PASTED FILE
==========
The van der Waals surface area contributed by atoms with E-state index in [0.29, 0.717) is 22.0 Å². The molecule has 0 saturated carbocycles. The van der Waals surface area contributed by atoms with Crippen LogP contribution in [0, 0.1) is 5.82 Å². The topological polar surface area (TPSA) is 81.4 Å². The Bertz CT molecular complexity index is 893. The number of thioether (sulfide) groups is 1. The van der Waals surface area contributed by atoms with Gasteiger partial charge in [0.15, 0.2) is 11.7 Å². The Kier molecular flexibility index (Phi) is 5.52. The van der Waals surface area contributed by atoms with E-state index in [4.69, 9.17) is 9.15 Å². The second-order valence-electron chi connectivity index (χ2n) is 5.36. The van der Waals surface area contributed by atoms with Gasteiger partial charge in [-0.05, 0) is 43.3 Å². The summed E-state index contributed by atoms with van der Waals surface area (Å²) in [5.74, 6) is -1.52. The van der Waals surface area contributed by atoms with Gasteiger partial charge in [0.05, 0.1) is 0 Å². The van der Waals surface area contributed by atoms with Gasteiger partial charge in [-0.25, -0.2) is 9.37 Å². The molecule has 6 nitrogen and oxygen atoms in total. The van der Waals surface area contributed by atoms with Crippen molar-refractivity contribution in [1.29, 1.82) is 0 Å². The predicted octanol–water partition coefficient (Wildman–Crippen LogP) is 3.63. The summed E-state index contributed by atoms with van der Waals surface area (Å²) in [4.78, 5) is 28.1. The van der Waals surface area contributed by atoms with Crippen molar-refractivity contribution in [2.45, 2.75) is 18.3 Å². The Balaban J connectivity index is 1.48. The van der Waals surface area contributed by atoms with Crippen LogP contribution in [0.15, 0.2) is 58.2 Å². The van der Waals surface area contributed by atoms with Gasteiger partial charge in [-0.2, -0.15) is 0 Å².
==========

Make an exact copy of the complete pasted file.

The van der Waals surface area contributed by atoms with E-state index in [0.29, 0.717) is 22.0 Å². The molecule has 0 saturated carbocycles. The van der Waals surface area contributed by atoms with Crippen LogP contribution in [0, 0.1) is 5.82 Å². The topological polar surface area (TPSA) is 81.4 Å². The Bertz CT molecular complexity index is 893. The number of thioether (sulfide) groups is 1. The van der Waals surface area contributed by atoms with Gasteiger partial charge in [0.15, 0.2) is 11.7 Å². The Kier molecular flexibility index (Phi) is 5.52. The van der Waals surface area contributed by atoms with E-state index in [4.69, 9.17) is 9.15 Å². The second-order valence-electron chi connectivity index (χ2n) is 5.36. The van der Waals surface area contributed by atoms with Gasteiger partial charge in [-0.05, 0) is 43.3 Å². The summed E-state index contributed by atoms with van der Waals surface area (Å²) in [5.74, 6) is -1.52. The van der Waals surface area contributed by atoms with Gasteiger partial charge in [0.05, 0.1) is 0 Å². The van der Waals surface area contributed by atoms with Gasteiger partial charge in [-0.25, -0.2) is 9.37 Å². The molecule has 6 nitrogen and oxygen atoms in total. The van der Waals surface area contributed by atoms with Crippen molar-refractivity contribution in [1.29, 1.82) is 0 Å². The predicted octanol–water partition coefficient (Wildman–Crippen LogP) is 3.63. The summed E-state index contributed by atoms with van der Waals surface area (Å²) in [4.78, 5) is 28.1. The van der Waals surface area contributed by atoms with Crippen molar-refractivity contribution in [2.45, 2.75) is 18.3 Å². The Balaban J connectivity index is 1.48. The van der Waals surface area contributed by atoms with Crippen LogP contribution in [0.15, 0.2) is 58.2 Å². The van der Waals surface area contributed by atoms with Gasteiger partial charge in [-0.2, -0.15) is 0 Å².